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Friday, Dec. 10, 2010
'Norwegian Wood (Noruwei no Mori)'
Murakami's tale of crazy love falters on the big screen
"Love hurts" is a staple message of popular culture everywhere, from blues songs about cheating lovers to tear-jerking Japanese melodramas about teenage couples eternally separated by terminal disease. But "Love can drive you crazy" is one uncomfortable truth mainstream movies, from Hollywood and Japan alike, shy from, for good box office reasons. Their target female audience, who enjoy a good cry over romance gone wrong, is less willing to vicariously dwell in the hell of clinical depression.
That, however, is what "Norwegian Wood (Noruwei no Mori)," Anh Hung Tran's adaptation of the eponymous Haruki Murakami novel, asks them to do.
Watching the film after it screened in this year's Venice Film Festival competition — and left with mixed reviews and not a single prize — I understood why it had taken more than two decades to bring the novel to the screen, despite the 4 million copies sold since its 1987 publication.
First, the young hero, Toru Watanabe (Kenichi Matsuyama), is immature, introverted and vacillating — hardly a leading-man type — while his ventures into romance are more about intimate talk and interior musings than crowd-pleasing action, in the bedroom or out.
The film's emotional center, however, is the sensitive, fragile Naoko, Watanabe's high-school friend turned lover whose breakdown and long, difficult struggle with mental illness are portrayed with unflinching commitment by Rinko Kikuchi. In contrast to typical heroines in Japanese romantic dramas, however, Naoko is neither reassuringly normal nor upliftingly selfless and pure.
Vietnamese-French Tran ("The Scent of Green Papaya," "The Vertical Ray of the Sun"), who both scripted and directed, has teamed with Taiwanese cinematographer Pin Bing Lee to make dramatically stylish visuals that fully capture the beauty of Japan's seasons and landscapes: Winter has seldom looked as desolatingly wintry and storm waves on a rocky coast as theatrically stormy.
At the same time, the drama of the characters' intertwined and tangled lives feels curiously inert, punctuated by vivid, stark moments of emotional revelation or upheaval. And though the set design and costumes are meticulously of the period, the characters and their problems are not specifically of the 1960s or even Japan: I could easily imagine a French version of the story set in the 1980s — or any modern era you could name.
This impression is strengthened by the music, supervised by Radiohead member Jonny Greenwood, which includes relatively few tunes from the era, in favor of strings and contemporary pop sounds. The title song, however, is the real Beatles deal, instead of the usual Fab Four covers heard in Japanese movies.
As the film begins, Naoko, Watanabe and the soft-spoken, charismatic Kizuki (Kengo Kora), who is Naoko's boyfriend and Watanabe's best pal, are 1960s-era high-school students. But when Kizuki suddenly and inexplicably commits suicide, their little world is shattered. Watanabe goes to college in Tokyo, arriving at the height of the period's student unrest, but takes no interest in radical politics or the local version of the counterculture.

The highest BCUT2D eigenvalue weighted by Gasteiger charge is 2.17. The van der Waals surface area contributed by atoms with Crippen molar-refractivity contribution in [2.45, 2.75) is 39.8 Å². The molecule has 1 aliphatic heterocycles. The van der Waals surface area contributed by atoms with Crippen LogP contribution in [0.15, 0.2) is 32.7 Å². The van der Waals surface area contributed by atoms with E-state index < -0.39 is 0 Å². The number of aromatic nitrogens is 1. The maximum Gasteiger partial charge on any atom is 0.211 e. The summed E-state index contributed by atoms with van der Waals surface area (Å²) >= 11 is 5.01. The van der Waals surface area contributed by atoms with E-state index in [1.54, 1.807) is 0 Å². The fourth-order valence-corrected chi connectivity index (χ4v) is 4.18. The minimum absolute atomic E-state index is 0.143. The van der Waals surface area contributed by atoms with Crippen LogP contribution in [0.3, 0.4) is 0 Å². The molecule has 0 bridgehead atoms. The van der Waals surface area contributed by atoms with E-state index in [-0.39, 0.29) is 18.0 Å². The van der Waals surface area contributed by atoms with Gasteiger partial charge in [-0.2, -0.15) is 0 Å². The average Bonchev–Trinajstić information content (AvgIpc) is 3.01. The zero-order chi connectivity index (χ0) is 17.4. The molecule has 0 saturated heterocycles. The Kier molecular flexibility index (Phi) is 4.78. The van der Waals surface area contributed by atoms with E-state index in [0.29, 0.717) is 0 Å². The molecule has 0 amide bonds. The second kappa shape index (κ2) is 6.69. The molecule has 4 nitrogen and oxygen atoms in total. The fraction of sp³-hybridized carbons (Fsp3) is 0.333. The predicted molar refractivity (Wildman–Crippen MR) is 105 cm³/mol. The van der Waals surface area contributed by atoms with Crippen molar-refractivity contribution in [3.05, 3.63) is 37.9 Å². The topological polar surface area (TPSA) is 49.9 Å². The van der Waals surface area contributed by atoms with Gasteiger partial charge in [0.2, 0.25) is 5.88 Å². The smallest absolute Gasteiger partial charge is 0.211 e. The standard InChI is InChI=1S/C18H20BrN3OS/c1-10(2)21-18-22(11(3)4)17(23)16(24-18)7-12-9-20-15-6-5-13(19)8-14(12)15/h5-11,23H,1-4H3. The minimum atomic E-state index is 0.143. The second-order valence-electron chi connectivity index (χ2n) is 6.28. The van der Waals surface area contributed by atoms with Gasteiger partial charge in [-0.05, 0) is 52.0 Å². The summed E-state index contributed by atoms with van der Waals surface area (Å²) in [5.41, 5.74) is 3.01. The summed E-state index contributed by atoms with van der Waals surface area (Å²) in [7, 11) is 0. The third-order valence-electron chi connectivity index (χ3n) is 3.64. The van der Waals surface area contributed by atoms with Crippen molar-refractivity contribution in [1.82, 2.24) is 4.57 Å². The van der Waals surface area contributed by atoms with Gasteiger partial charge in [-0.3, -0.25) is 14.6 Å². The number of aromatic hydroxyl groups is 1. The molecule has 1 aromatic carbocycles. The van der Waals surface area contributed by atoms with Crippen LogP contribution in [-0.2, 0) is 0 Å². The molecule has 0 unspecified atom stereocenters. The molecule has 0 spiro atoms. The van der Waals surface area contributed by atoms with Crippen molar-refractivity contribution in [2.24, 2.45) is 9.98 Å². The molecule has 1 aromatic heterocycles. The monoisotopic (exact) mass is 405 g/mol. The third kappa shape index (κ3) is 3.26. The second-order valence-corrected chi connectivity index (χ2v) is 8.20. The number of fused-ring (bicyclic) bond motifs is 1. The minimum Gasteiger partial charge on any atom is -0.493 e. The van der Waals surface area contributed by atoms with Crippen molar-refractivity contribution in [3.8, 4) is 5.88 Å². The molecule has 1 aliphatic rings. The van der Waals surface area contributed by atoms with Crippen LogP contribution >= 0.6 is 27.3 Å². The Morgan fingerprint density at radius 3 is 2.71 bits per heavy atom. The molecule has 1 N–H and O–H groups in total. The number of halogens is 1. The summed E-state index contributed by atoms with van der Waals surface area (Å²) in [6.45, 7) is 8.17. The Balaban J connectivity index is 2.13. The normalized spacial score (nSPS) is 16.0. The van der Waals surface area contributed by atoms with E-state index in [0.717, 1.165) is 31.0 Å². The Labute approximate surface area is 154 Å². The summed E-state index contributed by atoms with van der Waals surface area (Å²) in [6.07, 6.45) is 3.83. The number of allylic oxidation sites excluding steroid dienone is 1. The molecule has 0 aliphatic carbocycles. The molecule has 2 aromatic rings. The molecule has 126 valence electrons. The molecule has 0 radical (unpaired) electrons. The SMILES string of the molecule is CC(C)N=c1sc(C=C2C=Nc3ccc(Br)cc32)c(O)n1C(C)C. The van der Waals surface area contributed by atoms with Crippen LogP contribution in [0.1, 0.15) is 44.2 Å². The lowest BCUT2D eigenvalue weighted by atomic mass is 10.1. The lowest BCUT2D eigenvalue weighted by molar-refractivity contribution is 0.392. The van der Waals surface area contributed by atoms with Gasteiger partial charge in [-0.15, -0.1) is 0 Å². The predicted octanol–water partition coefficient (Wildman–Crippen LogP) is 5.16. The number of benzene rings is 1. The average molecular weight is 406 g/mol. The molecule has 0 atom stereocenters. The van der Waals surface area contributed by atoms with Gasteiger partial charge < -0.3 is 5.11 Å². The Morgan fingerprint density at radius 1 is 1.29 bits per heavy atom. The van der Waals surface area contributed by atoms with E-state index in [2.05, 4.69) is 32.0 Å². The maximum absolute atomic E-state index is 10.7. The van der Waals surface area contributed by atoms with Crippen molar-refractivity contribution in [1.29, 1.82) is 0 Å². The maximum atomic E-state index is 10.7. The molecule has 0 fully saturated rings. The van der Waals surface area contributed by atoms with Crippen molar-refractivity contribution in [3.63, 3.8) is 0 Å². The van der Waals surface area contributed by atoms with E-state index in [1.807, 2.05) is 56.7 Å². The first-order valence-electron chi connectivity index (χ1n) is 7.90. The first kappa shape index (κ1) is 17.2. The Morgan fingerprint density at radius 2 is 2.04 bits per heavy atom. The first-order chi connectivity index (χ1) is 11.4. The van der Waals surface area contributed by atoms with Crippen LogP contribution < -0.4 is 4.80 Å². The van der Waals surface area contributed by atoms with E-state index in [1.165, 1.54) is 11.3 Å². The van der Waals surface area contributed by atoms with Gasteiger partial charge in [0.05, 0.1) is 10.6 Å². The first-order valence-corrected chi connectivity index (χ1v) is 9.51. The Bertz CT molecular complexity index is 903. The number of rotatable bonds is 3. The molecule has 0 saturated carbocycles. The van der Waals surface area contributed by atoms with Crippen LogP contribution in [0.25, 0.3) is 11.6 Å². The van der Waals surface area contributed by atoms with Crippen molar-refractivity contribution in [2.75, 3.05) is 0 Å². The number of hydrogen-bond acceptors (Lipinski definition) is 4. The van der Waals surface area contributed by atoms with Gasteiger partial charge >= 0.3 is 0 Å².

A chance meeting with Naoko leads to a resumption of their friendship — and intensifies their common mourning for Kizuki, particularly Naoko's. This leads, on their private celebration of Naoko's 20th birthday, to a flood of emotion — and awkward passion.
But Watanabe cannot heal Naoko's damaged psyche, and she goes off to the countryside for treatment at a sanitarium. Watanabe exchanges letters with her, but is soon distracted by Midori (Kiko Mizuhara), a perky, talkative, sexually confident girl who is the withdrawn Naoko's polar opposite.
Telling himself that he is only obeying male instinct, Watanabe succumbs to the aggressive Midori's advances. His rattish behavior is encouraged by Nagasawa (Tetsuji Tamayama), a smooth-talking, worldly senior classmate, but Watanabe can't help feeling guilty, especially after he visits Naoko in the sanitarium in the dead of winter and realizes he still has feelings for her.
He also meets Reiko (Reika Kirishima), another patient and Naoko's close friend — who one night sings and plays for them "Norwegian Wood," the Beatles tune that is Naoko's favorite song. But this cozy idyll cannot last.
Matsuyama, best known abroad as the reclusive, sweets-addicted detective L in the "Death Note" films, was the producers' first choice for the introspective Watanabe. He tries to fit the naive, pure-hearted mold of the usual seishun eiga (youth drama) hero, while tamping down the on-screen strangeness that has made him Japan's own version of Johnny Depp. He may be trying to broaden his range, but his performance is on the limited and listless side.
Kikuchi, Oscar-nominated for her performance as a deaf school girl in "Babel," rather amazingly had to audition for the role of Naoko — possibly since she is, at 29, a bit old to be playing yet another troubled young woman. But she also gives the film's strongest performance, convincingly crossing the line from ordinary grief to full-blown depression, which sex cannot heal and tears cannot ease.
One pleasant surprise is Eriko Hatsune as Nagasawa's much-abused girlfriend, who gives Watanabe and Nagasawa a dressing down for their piggishness that is perfectly chilled in its anger and deadly accurate in its thrust. For a moment I thought I was not in Tran's visually sumptuous, amorphous exercise in style, but a film by Stanley Kubrick. Who would have probably told the producers of "Norwegian Wood" that the novel was unfilmable.